Trump Name Forcibly Removed from Panama Hotel
The President suffered a setback in his other job yesterday.
The identical story with different bylines appears at both WaPo (“Trump’s name is stripped from Panama hotel“) and NYT (“Panama Hotel Owner Declares Victory and Trump’s Name Is Removed“):
A workman wielding a crowbar pried off the silver T-R-U-M-P name from the Trump International Hotel and Tower here in Panama City on Monday as the majority owner of the hotel declared victory in his fight to oust the American president’s family business as managers of the property.
The president’s company, the Trump Organization, fired back with its own statement disputing that it permanently lost control of the property, its only current hotel venture in Latin America. The developments on Monday, the company said, actually “maintain the status quo.”
The dueling interpretations of the day’s events reflected the chaotic nature of a dispute that has become an international spectacle and one of the biggest problems facing the president’s company.
The standoff has been playing out for nearly two weeks behind the scenes in Panamanian courtrooms and ministry offices as well as in plain sight in the hotel’s lobby and corridors.
The ownership dispute at the property has been punctuated by yelling and shoving matches, appearances by armed police officers and visits by government delegations, including Panamanian labor regulators, forensic specialists and a justice of the peace.
The Monday showdown at the hotel began with the arrival of the majority owner, Orestes Fintiklis, 39, followed by a contingent of court officials and police officers — and a Panamanian court order authorizing a change of administration.
Soon after, a workman from the property peeled off the Trump name from the hotel’s sign, dumped the letters in a plastic storage box and hauled them away in the back seat of a Hyundai hatchback. It was unclear who had authorized the workman to erase the Trump name.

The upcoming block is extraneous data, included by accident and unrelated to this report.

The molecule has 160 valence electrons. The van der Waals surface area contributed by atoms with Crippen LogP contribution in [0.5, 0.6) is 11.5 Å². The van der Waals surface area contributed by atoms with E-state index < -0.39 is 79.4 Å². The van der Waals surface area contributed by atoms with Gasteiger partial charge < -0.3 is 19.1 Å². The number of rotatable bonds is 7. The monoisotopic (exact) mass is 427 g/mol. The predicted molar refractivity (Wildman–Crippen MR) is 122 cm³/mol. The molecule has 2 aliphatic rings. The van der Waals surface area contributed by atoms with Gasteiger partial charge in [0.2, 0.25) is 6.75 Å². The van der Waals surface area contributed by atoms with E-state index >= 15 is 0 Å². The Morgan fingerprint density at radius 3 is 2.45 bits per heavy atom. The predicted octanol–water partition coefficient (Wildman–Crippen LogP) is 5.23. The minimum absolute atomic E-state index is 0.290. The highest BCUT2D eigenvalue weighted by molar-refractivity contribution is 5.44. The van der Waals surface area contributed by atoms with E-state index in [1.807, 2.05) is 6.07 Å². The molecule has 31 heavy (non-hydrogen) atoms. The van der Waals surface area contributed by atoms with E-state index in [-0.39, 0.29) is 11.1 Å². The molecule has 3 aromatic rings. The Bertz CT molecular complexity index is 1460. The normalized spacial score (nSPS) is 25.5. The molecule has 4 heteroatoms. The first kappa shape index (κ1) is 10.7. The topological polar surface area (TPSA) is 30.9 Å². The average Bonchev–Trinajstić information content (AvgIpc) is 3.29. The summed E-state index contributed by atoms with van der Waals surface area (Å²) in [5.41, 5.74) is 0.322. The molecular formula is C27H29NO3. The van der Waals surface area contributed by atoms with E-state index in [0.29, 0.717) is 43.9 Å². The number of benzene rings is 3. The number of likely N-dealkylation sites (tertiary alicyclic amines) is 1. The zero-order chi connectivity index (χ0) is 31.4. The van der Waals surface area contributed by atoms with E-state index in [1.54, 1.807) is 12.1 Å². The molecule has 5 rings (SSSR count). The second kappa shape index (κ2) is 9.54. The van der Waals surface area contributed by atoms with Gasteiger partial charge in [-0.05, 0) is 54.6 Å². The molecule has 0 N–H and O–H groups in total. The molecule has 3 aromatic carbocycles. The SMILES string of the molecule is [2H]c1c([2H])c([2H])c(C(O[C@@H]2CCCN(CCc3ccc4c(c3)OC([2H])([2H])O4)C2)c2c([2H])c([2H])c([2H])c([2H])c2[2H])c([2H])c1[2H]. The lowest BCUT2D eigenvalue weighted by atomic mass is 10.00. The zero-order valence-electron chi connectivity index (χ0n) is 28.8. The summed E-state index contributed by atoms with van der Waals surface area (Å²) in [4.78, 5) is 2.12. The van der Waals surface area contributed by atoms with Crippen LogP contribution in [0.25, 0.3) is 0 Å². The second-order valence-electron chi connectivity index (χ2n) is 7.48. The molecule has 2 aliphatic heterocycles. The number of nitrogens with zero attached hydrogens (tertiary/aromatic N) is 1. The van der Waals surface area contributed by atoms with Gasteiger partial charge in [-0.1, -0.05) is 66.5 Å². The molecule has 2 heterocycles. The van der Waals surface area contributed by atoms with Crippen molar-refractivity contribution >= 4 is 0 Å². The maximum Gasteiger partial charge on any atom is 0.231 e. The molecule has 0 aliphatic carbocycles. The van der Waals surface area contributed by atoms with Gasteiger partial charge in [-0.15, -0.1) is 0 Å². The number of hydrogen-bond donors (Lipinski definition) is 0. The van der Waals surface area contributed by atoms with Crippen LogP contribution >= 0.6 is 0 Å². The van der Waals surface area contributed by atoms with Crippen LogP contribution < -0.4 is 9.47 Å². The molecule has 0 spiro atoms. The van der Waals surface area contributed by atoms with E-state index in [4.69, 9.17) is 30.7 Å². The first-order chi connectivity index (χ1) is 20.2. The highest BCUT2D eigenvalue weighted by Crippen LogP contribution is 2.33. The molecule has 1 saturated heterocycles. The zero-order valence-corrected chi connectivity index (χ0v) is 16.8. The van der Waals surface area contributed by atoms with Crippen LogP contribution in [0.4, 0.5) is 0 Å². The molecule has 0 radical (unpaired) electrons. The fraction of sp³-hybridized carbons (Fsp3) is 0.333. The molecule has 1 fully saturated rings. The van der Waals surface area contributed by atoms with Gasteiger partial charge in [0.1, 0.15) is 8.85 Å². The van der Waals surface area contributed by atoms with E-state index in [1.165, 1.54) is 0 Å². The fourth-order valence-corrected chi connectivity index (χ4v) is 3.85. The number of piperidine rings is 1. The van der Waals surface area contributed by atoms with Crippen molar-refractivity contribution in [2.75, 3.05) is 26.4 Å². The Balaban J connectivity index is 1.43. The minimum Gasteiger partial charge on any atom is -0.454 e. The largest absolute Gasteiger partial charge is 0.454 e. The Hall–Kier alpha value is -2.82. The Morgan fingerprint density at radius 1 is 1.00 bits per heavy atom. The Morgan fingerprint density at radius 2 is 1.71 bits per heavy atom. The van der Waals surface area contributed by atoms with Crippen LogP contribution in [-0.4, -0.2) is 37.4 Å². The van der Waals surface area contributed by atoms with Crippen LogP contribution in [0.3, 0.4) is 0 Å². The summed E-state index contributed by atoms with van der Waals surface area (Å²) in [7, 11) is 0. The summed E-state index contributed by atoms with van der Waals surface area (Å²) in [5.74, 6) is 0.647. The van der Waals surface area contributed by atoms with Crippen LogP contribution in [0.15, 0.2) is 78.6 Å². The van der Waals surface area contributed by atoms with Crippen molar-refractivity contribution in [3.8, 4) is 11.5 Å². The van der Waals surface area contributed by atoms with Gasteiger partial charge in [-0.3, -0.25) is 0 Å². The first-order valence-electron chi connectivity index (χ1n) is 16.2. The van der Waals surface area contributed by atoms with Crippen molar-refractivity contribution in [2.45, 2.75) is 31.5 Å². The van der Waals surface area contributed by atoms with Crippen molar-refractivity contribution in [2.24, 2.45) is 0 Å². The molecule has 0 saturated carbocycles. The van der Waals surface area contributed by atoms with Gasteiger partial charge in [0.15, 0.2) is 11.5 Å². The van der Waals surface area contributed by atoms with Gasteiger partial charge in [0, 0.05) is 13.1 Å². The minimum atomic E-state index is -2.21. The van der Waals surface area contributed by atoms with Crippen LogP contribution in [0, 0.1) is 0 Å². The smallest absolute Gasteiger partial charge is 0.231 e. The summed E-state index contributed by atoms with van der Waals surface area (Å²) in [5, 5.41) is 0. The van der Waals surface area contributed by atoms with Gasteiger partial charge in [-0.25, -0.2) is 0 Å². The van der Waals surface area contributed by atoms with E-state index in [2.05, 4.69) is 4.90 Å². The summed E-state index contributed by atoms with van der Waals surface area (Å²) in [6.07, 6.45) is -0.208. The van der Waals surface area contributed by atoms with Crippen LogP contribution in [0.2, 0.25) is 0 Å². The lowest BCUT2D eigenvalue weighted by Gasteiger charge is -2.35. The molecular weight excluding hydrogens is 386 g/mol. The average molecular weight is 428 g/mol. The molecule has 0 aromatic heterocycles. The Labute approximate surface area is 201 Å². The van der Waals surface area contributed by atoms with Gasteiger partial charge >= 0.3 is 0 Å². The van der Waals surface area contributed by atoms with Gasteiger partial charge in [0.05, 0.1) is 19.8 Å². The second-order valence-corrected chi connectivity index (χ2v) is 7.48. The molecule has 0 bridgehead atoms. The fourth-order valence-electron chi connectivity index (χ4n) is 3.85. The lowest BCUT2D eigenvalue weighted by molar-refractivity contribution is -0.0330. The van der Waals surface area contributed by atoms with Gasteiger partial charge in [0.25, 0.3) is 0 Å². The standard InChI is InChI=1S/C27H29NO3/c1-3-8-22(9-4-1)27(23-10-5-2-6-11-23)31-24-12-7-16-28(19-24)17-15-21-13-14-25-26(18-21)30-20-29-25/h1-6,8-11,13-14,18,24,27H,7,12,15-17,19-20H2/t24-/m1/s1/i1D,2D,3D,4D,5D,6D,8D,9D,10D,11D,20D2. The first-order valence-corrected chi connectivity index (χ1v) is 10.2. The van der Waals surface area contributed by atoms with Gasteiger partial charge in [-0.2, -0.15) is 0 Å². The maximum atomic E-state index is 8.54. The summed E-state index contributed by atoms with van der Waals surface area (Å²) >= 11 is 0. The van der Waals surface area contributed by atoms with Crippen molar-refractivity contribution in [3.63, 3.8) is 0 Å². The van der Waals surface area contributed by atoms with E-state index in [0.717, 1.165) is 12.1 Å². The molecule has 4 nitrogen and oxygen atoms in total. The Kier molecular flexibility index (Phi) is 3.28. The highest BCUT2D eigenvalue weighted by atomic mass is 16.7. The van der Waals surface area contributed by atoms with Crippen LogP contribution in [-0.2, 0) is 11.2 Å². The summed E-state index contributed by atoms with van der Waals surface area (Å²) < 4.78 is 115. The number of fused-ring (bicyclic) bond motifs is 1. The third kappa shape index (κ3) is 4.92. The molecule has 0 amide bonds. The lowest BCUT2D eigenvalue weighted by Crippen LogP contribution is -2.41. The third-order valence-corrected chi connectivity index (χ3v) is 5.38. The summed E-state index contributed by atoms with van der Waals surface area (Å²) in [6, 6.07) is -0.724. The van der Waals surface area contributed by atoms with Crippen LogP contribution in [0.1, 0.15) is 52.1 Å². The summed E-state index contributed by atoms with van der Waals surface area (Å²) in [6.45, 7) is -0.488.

“This is a purely commercial dispute that just spun out of control,” Mr. Fintiklis said in a brief impromptu news conference in the hotel’s lobby. “And today this dispute has been settled by the judges and the authorities of this country.”
“Today Panama has made us proud,” he said. In appreciation of the outcome, the businessman added, he planned to apply for Panamanian citizenship.
Mr. Fintiklis, a Cypriot citizen, then strode to the lobby’s baby grand piano and played and sang “Accordeon,” a popular Greek song about the fight against fascism.
Well, alrighty then.
The fight has been fraught with legal and diplomatic complexities. The court found itself in the awkward position of ruling against a business owned by the American president.
Mr. Trump’s critics and ethics groups had warned of such an outcome when he declined to divest from his company.
The drama in Panama is unfolding while the Trumps are struggling to get two new hotel lines — Scion and American Idea — off the ground in the United States. In the aftermath of the election, the Trumps found that new voluntary ethics requirements they adopted are impeding these new deals.
There’s simply no way to square “ethics” with the President and his top advisors owning a hotel company. “Awkward” doesn’t come close to describing the position foreign governments are in when dealing with offers from the head of the world’s most powerful country to build a hotel in their country.
ABC (“Police evict Trump staff from Panama hotel amid ongoing dispute“) adds:
More than a dozen police wearing bulletproof vests entered the lobby of the Trump International Hotel in Panama on Monday morning and evicted the Trump Organization’s staff, a move that comes after weeks of simmering tensions over control of the property.
Photos of the office obtained by ABC News building indicate that while the Trump employees left peaceably, they allegedly took some of the building’s computer equipment with them.
That’s . . . not a good look.